$$\sqrt{17} = 4 + \frac{1}{\displaystyle{\frac{1}{\sqrt{17}-4}}}$$ Now, we wish to repeat the process - and write $1/(\sqrt{17}-4)$ as an integer plus some fractional part. However, it is harder to see clearly what the integer part will be. Consequently, we multiply by the conjugate to get rid of the square root in the denominator: $$\sqrt{17} = 4 + \frac{1}{\displaystyle{\frac{1}{\sqrt{17}-4} \cdot \frac{\sqrt{17} + 4}{\sqrt{17}+4}}}$$ This simplifies to $$\begin{array}{rcl} \sqrt{17} &=& 4 + \frac{\displaystyle{1}}{\displaystyle{\frac{\sqrt{17}+4}{1}}}\\\\ &=& 4 + \frac{\displaystyle{1}}{\displaystyle{\sqrt{17}+4}} \end{array}$$ Now, identifying the integer part of the denominator is more easily done. Recalling again that we know $4 \lt \sqrt{17} \lt 5$, the integer part of of $\sqrt{17}$ must be 4, which makes $8$ the integer part of $\sqrt{17}+4$. Noting that $\sqrt{17} + 4 = 8 + (\sqrt{17} - 4)$ means that $(\sqrt{17} - 4)$ must be the fractional part of the denominator. So we have: $$\sqrt{17} = 4 + \frac{\displaystyle{1}}{\displaystyle{8 + (\sqrt{17} - 4)}}$$ Seeing the duplication of $(\sqrt{17}-4)$, we immediately know that further double reciprocations would continue to produce integer parts in the denominators of $8$. Consequently, the continued fraction form we seek is $$\sqrt{17} = 4 + \frac{\displaystyle{1}}{8 + \frac{\displaystyle{1}}{\displaystyle{8} + \frac{\displaystyle{1}}{\displaystyle{8} + \cdots}}}$$ Of course, we can write this more simply, using the conventional way to write continued fractions with repeated values: $$\sqrt{17} = [4;\overline{8}]$$Express the continued fraction $[3;2,5,7]$ as a (regular) fraction.

$$[3;2,5,7] = 3 + \cfrac{1}{2 + \cfrac{1}{5 + \cfrac{1}{7}}} = 3 + \cfrac{1}{2 + \cfrac{7}{36}} = 3 + \cfrac{36}{79} = \cfrac{273}{79}$$

$[4;\overline{1,3,1,8}]$ is the square root of what value?

It will simplify things to focus just on the fractional part of the value in question. Let us denote this by $y= [0;\overline{1,3,1,8}]$.

The repeated part of the continued fraction above means that we can write $y$ in terms of itself, as shown below:

$$y = \frac{\displaystyle{1}}{\displaystyle{1+\frac{\displaystyle{1}}{\displaystyle{3+\frac{\displaystyle{1}}{\displaystyle{1 + \frac{\displaystyle{1}}{\displaystyle{8+y}}}}}}}}$$ The fraction on the right, however, can be greatly simplified in the normal way: $$\begin{array}{rcccl} y &=& \frac{\displaystyle{1}}{\displaystyle{1+ \frac{\displaystyle{1}}{\displaystyle{3 + \frac{\displaystyle{1}}{\frac{\displaystyle{9+y}}{\displaystyle{8+y}}}}}}} &=& \frac{\displaystyle{1}}{\displaystyle{1+ \frac{\displaystyle{1}}{\displaystyle{3 + \frac{\displaystyle{8+y}}{\displaystyle{9+y}}}}}}\\\\ &=& \frac{\displaystyle{1}}{\displaystyle{1 + \frac{\displaystyle{1}}{\frac{\displaystyle{4y+35}}{\displaystyle{9+y}}}}} &=& \frac{\displaystyle{1}}{\displaystyle{1}+\frac{\displaystyle{9+y}}{\displaystyle{4y+35}}}\\\\ &=& \frac{\displaystyle{1}}{\frac{\displaystyle{5y+44}}{\displaystyle{4y+35}}} &=& \frac{\displaystyle{4y+35}}{\displaystyle{5y+44}} \end{array}$$So then, we know $$y = \frac{4y+35}{5y+44}$$ However, multiplying both sides by $5y+44$ yields a quadratic equation. (This always happens!) $$5y^2+44y = 4y+35$$ which simplifies to $$y^2+8y-7 = 0$$ Using the quadratic formula (and noting that $y \gt 0$) we can solve for $y$: $$y = -4 + \sqrt{23}$$ Finally, adding back in the integer part (i.e., $4$) of the original continued fraction given, we have $$[4;\overline{1,3,1,8}] = 4 + y = \sqrt{23}$$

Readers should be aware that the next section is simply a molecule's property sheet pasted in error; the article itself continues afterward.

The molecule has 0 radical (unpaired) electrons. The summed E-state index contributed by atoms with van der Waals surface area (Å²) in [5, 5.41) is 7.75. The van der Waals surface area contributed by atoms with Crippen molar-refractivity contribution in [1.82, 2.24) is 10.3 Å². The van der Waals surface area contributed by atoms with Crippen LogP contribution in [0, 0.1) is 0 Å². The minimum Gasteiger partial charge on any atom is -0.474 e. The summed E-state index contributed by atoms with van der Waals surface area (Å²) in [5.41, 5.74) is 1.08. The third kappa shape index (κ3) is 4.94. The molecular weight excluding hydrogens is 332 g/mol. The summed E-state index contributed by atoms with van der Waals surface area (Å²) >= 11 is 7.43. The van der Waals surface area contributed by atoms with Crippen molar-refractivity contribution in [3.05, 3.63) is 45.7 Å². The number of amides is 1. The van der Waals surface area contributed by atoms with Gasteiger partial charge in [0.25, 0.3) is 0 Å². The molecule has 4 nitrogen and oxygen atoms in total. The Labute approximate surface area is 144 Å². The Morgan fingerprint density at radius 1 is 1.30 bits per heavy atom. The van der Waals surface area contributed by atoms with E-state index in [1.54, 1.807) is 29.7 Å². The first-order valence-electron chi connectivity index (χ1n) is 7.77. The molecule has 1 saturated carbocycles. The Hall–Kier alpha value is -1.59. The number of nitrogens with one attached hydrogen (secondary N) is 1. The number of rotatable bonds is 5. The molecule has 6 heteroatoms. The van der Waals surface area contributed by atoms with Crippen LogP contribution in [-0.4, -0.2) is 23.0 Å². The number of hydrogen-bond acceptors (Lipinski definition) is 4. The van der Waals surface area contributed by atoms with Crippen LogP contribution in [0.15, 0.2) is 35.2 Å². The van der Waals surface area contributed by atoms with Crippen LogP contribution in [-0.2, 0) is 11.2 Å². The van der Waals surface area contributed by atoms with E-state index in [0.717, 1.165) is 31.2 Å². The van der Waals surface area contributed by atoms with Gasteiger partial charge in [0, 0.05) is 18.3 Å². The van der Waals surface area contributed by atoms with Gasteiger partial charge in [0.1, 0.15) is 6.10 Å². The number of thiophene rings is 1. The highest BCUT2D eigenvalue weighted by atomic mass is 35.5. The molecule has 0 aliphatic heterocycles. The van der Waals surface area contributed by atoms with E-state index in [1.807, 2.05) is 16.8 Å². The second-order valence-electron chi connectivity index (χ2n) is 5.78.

It is known that $1997$ is prime. Find the least positive residue of $\frac{2000!}{1997}\pmod{1997}$.

We know by Wilson's Theorem that $1996 \equiv -1\pmod{1997}$. Noting that $\frac{2000!}{1997} = 2000 \cdot 1999 \cdot 1998 \cdot 1996!$, we simply reduce $2000 \cdot 1999 \cdot 1998 \cdot (-1)\pmod{1997}$, or more simply, $3 \cdot 2 \cdot 1 \cdot (-1) \equiv -6$. Wanting the least

*positive*residue, we add $1997$ to this to get our final answer: $1991$Suppose it is known that 7247 is prime. Reduce $7245!$ to its least postive residue$\pmod{7247}$ (i.e., find $x$ where $0 \lt x \lt 7247$ and $7245! \equiv x\pmod{7247}$).

Find $23^{534} \pmod{29}$ using the method of successive squaring (i.e., "fast exponentiation").

First we convert $534$ to binary:

$$\begin{array}{rcl} 534 &=& 2 \cdot 267 + 0\\ 267 &=& 2 \cdot 133 + 1\\ 133 &=& 2 \cdot 66 + 1\\ 66 &=& 2 \cdot 33 + 0\\ 33 &=& 2 \cdot 16 + 1\\ 16 &=& 2 \cdot 8 + 0\\ 8 &=& 2 \cdot 4 + 0\\ 4 &=& 2 \cdot 2 + 0\\ 2 &=& 2 \cdot 1 + 0\\ 1 &=& 2 \cdot 0 + 1\\ \end{array}$$So $534 = 1000010110_2$.

Thus, $534 = 512 + 16 + 4 + 2$.

Now we compute some powers of $23\pmod{29}$ by successive squaring...

$$\begin{array}{rcccl} 23^{1} &\equiv& 23\\ 23^{2} &\equiv& 23^2 &\equiv& 529 &\equiv& 7\\ 23^{4} &\equiv& 7^2 &\equiv& 49 &\equiv& 20\\ 23^{8} &\equiv& 20^2 &\equiv& 400 &\equiv& 23\\ 23^{16} &\equiv& 23^2 &\equiv& 529 &\equiv& 7\\ 23^{32} &\equiv& 7^2 &\equiv& 49 &\equiv& 20\\ 23^{64} &\equiv& 20^2 &\equiv& 400 &\equiv& 23\\ 23^{128} &\equiv& 23^2 &\equiv& 529 &\equiv& 7\\ 23^{256} &\equiv& 7^2 &\equiv& 49 &\equiv& 20\\ 23^{512} &\equiv& 20^2 &\equiv& 400 &\equiv& 23\\ \end{array}$$*Note: not all of the calculation above is necessary, once when you get to $23^{16} \equiv 7$ things have to repeat after that...*Multiplying the appropriate powers $\pmod{29}$, we have

$$\begin{array}{rcl} 23^{534} &=& 23^{512} \cdot 23^{16} \cdot 23^{4} \cdot 23^{2}\\ &\equiv& 23 \cdot 7 \cdot 20 \cdot 7\\ &=& 22540\\ &\equiv& 7 \end{array}$$